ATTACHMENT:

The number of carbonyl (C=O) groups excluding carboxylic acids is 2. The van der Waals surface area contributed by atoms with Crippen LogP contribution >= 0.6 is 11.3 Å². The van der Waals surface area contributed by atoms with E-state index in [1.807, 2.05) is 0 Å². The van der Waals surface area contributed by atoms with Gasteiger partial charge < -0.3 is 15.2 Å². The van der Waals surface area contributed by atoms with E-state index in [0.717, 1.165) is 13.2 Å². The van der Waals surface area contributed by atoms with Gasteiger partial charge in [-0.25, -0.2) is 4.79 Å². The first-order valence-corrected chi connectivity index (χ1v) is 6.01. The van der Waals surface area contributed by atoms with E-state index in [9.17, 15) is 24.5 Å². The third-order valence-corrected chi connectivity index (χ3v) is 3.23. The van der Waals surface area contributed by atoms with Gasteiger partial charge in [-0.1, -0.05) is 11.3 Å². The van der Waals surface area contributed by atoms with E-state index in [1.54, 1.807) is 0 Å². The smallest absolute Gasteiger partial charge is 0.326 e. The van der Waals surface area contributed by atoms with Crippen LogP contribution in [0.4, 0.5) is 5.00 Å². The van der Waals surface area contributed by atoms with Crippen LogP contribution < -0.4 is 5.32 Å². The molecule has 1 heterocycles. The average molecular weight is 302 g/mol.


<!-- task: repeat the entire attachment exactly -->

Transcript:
The number of carbonyl (C=O) groups excluding carboxylic acids is 2. The van der Waals surface area contributed by atoms with Crippen LogP contribution >= 0.6 is 11.3 Å². The van der Waals surface area contributed by atoms with E-state index in [1.807, 2.05) is 0 Å². The van der Waals surface area contributed by atoms with Gasteiger partial charge < -0.3 is 15.2 Å². The van der Waals surface area contributed by atoms with E-state index in [0.717, 1.165) is 13.2 Å². The van der Waals surface area contributed by atoms with Gasteiger partial charge in [-0.25, -0.2) is 4.79 Å². The first-order valence-corrected chi connectivity index (χ1v) is 6.01. The van der Waals surface area contributed by atoms with E-state index in [9.17, 15) is 24.5 Å². The third-order valence-corrected chi connectivity index (χ3v) is 3.23. The van der Waals surface area contributed by atoms with Gasteiger partial charge in [-0.1, -0.05) is 11.3 Å². The van der Waals surface area contributed by atoms with E-state index in [1.54, 1.807) is 0 Å². The smallest absolute Gasteiger partial charge is 0.326 e. The van der Waals surface area contributed by atoms with Crippen LogP contribution in [0.4, 0.5) is 5.00 Å². The van der Waals surface area contributed by atoms with Crippen LogP contribution < -0.4 is 5.32 Å². The molecule has 1 heterocycles. The average molecular weight is 302 g/mol.